Case Report and Brief Review

Acute Stent Thrombosis Associated with Heparin-Induced Thrombocytopenia and Abciximab-Induced Profound Thrombocytopenia

Tarun W. Dasari, MD, MPH, Reji Pappy, MD, Thomas A. Hennebry, MB BCh BAO
Tarun W. Dasari, MD, MPH, Reji Pappy, MD, Thomas A. Hennebry, MB BCh BAO

ABSTRACT: Heparin-induced thrombocytopenia (HIT) is a well-known complication after exposure to heparin products. Profound thrombocytopenia has also been reported with the use of abciximab, a glycoprotein IIb/IIIa receptor antagonist, which is used during percutaneous coronary intervention. Acute stent thrombosis is a rare but serious complication of HIT. We report an unusual case of acute stent thrombosis with concomitant heparin- and abciximab-induced profound thrombocytopenia and discuss the subsequent treatment strategies. Prompt identification and management of this disorder is critically important to avoid devastating complications.

Key words: abciximab-induced thrombocytopenia, acute stent thrombosis, heparin-induced thrombocytopenia and thrombosis, thrombocytopenia

Drug-induced thrombocytopenia has been reported with several agents that are used in the treatment of acute coronary syndromes (ACS).1–3 Unfractionated heparin and, less commonly, low-molecular-weight heparin are associated with the development of heparin-induced thrombocytopenia.1–3 In addition, glycoprotein IIb/IIIa receptor blockers have been implicated in the development of thrombocytopenia, often within hours of exposure.4–6 We report an unusual case of suspected heparin-induced thrombocytopenia and thrombosis (HIT/HITT) resulting in acute profound thrombocytopenia within hours of re-exposure to abciximab (c7E3 Fab; Reopro, Eli Lilly, Indianapolis, Indiana) and unfractionated heparin after emergent percutaneous coronary intervention (PCI) for acute stent thrombosis. We discuss the subsequent treatment strategies of HITT in the setting of acute stent thrombosis.

Case Report. A 42-year-old African American male with a history of coronary artery disease, hypertension and hyperlipidemia presented with anterior ST-segment elevation myocardial infarction. Two weeks prior, he underwent PCI in the setting of non-ST elevation myocardial infarction at an outside hospital. This resulted in the placement of 4 Multilink® Minivision stents (Abbott Laboratories, Abbott Park, Illinois) — 2 in the proximal left anterior descending (LAD) artery and 2 kissing stents in the mid-LAD and proximal first diagonal artery. Three days later, he presented again with unstable angina but with normal electrocardiogram and cardiac biomarkers. A repeat angiogram revealed malapposition of the first diagonal stent with a residual stenosis of 60%. A repeat angioplasty (2.5 x 12 mm balloon at 14 atm) of the first diagonal was performed and the patient was discharged home on dual anti-platelet therapy with aspirin and clopidogrel. During both of these procedures, intravenous unfractionated heparin bolus and abciximab bolus (0.25 mg/kg) followed by an infusion (0.125 mcg/kg/min) were administered. The platelet count was within normal range prior to discharge on both occasions.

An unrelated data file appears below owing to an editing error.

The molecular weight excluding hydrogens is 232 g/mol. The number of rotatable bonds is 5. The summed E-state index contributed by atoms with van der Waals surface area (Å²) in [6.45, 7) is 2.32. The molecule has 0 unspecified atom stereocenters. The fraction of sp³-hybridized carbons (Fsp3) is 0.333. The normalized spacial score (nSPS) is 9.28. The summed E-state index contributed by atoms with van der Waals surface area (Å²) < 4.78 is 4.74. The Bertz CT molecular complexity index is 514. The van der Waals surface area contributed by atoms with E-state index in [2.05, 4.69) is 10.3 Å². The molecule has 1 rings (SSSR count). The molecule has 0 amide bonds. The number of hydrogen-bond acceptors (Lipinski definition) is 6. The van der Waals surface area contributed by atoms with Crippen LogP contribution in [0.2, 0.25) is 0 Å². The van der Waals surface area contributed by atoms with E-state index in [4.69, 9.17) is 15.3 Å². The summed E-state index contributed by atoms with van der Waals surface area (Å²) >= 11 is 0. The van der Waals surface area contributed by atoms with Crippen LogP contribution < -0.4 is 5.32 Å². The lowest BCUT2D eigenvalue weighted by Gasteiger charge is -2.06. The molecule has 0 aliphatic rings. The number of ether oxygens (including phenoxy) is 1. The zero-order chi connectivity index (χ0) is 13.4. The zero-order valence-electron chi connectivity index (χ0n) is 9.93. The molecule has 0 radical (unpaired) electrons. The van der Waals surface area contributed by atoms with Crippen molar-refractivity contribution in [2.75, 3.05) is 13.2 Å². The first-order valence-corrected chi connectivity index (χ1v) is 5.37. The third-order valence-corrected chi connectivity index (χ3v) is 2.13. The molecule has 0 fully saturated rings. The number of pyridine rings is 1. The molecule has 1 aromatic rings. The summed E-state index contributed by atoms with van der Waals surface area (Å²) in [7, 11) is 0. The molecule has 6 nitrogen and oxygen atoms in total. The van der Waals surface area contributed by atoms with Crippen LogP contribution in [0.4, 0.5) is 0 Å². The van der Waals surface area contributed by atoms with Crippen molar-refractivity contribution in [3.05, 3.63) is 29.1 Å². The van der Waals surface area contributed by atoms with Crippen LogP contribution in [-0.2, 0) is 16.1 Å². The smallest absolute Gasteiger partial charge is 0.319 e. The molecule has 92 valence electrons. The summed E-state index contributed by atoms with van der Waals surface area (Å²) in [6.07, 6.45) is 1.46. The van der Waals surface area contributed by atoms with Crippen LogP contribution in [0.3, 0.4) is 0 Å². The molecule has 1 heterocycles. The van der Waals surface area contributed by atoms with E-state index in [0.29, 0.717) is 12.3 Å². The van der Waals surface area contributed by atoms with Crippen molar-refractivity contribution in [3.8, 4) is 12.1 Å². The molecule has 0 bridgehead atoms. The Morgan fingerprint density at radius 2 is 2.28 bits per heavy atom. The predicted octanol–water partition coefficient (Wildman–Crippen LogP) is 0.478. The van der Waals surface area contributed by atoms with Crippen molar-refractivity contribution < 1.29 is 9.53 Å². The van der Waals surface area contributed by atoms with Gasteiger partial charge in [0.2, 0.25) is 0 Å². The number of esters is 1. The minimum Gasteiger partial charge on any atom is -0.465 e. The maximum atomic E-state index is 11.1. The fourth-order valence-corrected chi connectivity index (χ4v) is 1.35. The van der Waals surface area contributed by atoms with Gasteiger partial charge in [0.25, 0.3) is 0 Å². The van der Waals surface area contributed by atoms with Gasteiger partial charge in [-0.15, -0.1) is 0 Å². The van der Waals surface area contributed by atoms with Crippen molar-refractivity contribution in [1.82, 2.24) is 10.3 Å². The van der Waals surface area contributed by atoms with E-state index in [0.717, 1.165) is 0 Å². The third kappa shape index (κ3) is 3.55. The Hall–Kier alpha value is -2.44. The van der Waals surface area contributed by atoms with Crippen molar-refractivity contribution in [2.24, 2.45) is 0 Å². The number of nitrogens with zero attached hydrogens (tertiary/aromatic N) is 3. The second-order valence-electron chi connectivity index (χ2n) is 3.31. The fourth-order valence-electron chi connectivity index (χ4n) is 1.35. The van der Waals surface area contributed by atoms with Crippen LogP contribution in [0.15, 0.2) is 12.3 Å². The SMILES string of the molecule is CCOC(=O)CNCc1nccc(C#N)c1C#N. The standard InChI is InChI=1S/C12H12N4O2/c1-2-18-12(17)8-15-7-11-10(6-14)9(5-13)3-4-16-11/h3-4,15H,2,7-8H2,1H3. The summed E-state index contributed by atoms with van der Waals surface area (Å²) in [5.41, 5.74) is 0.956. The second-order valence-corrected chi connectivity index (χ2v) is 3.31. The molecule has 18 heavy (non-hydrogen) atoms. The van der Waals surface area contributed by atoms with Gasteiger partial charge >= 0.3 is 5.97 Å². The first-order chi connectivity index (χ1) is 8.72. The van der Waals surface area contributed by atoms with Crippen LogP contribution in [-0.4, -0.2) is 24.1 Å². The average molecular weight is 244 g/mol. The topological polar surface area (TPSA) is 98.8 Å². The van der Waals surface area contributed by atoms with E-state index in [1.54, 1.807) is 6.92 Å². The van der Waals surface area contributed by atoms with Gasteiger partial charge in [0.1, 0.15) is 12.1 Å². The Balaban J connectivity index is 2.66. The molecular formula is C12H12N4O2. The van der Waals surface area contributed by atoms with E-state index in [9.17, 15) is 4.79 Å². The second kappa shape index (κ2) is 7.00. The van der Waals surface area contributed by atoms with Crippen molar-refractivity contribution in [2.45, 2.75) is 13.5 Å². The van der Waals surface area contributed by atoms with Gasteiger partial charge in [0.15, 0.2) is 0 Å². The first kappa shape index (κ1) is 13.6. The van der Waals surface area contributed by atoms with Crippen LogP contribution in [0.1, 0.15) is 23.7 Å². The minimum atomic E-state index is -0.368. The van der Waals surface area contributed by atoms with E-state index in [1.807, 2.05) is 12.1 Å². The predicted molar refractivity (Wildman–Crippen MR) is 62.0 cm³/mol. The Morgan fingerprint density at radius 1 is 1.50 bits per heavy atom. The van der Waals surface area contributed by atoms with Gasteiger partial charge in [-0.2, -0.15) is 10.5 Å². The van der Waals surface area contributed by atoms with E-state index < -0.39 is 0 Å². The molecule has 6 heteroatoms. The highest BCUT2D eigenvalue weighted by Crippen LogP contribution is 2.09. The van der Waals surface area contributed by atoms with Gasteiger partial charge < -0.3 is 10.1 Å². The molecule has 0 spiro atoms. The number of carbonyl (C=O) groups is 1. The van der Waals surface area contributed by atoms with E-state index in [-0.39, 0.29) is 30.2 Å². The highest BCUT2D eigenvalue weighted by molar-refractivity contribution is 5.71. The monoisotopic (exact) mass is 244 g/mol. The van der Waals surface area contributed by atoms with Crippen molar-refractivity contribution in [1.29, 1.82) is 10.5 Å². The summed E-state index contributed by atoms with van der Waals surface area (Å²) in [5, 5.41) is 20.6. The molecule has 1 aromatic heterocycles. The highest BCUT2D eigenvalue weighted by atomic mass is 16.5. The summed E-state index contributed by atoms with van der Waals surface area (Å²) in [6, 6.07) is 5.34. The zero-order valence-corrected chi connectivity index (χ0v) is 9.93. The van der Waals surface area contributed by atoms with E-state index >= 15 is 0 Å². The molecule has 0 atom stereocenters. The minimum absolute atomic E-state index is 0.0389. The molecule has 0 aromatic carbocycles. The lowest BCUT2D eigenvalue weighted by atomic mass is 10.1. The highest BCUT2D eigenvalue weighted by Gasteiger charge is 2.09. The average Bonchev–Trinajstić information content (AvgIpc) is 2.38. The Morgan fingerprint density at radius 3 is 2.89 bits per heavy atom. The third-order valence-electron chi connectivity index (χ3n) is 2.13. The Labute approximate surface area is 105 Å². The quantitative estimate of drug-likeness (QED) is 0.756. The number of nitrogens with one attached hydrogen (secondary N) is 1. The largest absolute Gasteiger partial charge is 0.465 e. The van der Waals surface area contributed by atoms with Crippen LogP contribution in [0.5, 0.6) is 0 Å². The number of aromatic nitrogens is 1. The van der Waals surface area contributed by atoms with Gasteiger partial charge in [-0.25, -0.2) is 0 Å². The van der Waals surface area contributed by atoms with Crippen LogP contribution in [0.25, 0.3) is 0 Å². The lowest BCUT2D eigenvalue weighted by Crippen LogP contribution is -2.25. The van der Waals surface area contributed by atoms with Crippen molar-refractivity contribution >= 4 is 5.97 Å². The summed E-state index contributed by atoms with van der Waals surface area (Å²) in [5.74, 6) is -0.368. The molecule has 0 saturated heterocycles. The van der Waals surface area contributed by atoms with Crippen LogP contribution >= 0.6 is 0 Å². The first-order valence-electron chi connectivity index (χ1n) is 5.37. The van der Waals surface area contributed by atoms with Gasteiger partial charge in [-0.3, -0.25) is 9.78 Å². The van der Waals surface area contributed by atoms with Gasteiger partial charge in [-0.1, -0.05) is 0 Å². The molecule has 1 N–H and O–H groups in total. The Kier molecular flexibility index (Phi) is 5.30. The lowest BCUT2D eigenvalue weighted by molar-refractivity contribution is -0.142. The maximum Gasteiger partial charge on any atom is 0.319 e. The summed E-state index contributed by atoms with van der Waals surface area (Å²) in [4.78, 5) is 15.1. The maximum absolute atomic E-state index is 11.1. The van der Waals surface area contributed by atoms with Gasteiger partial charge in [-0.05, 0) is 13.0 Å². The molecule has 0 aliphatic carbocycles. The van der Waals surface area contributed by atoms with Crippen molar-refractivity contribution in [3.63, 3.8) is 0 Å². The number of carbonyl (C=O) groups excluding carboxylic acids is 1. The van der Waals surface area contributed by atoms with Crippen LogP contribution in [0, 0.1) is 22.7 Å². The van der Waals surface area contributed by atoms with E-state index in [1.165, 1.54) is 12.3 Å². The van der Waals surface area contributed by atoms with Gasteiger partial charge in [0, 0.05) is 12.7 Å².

Angiography during the current hospitalization revealed extensive stent thrombus in the proximal and mid-LAD and proximal diagonal (Figure 1). Unfractionated heparin 2,500 U and 2 boluses of abciximab (0.25 mg/kg) were given followed by a continuous infusion (0.125 mcg/kg/min). The LAD was crossed with a Pilot 50 wire (Abbott Laboratories). Pronto® thrombectomy (Vascular Solutions, Inc., Minneapolis, Minnesota) was performed and a 3.0 x 18 mm PROMUS® stent (Boston Scientific, Natick, Massachusetts) was deployed at 18 atm in the mid-LAD. A BMW® guidewire (Abbott Laboratories) was advanced into the first diagonal and a 2.0 x 16 mm MiniVision® stent was deployed at 18 atm. Kissing balloon inflations were performed across the LAD and diagonal at 12 atm. The activated clotting time was 219 seconds at the end of the intervention with Thrombolysis In Myocardial Infarction (TIMI)-3 flow in both culprit arteries (Figure 2). The patient had resolution of both chest pain and ST-segment elevation. However, upon transfer to the intensive care unit, he experienced an abrupt return of symptoms within 30 minutes, with new ST-segment elevation in the lateral leads and right bundle branch block. Emergent angiogram showed complete occlusion of the mid-LAD stent immediately distal to the first diagonal along with moderate thrombus in the first diagonal with TIMI-3 flow (Figure 3). The occluded LAD lesion was passed with a BMW® wire and Pronto thrombectomy was repeated. Next, after passing a Run-through® guidewire (Terumo Interventional Systems, Somerset, New Jersey), an aspiration thrombectomy was performed in the diagonal. Kissing balloon was done both in the LAD (3.5 x 20 mm noncompliant balloon) and diagonal (2.0 x 20 mm) at 18 atm. A lesion was also noted in the proximal LAD. Due to the patient’s propensity to repeatedly form large amounts of thrombus, a bolus of bivalirudin (0.75 mg/kg) was given as he had just received 2,500 U of unfractionated heparin in addition to continuing abciximab (0.125 mcg/kg/min). The LAD was then stented just beyond the first diagonal with a 3.5 x 12 mm VISION® stent (Abbott Laboratories) and post-dilated with a 3.5 mm noncompliant balloon at 18–20 atm. We then stented the diagonal at the distal edge of the prior stent with a 2.75 x 16 mm Liberte bare-metal stent (Boston Scientific) and post-dilated the other stent to 2.75 mm. Finally, the intervention was completed with kissing balloons (2.5 x 20 mm in the LAD diagonal and 3.5 x 20 mm balloon in the proximal LAD), both inflated at 15 atm. The final result was excellent, with TIMI-3 flow and good myocardial blush (Figure 4). As compared to admission platelet count of 166,000/mm3, a repeat platelet count 6 hours after the second PCI showed profound thrombocytopenia with a platelet count of 3,000/mm3. Abciximab, aspirin and prasugrel were discontinued after a repeat count in an EDTA-free citrate tube confirmed the finding. A peripheral smear ruled out clumping. Enzyme-linked immunosorbent assay for heparin-dependent platelet factor 4 antibody in addition to serotonin release assay were requested to rule out HIT. Subsequently, 2 units of platelets were transfused due to bleeding concerns and profound thrombocytopenia. Post-transfusion (2 hours) platelet count was 57,000/mm3 and a few hours later dropped to 37,000/mm3, but stabilized at 51,000/mm3 within 1 hour, at which time aspirin and prasugrel were re-initiated.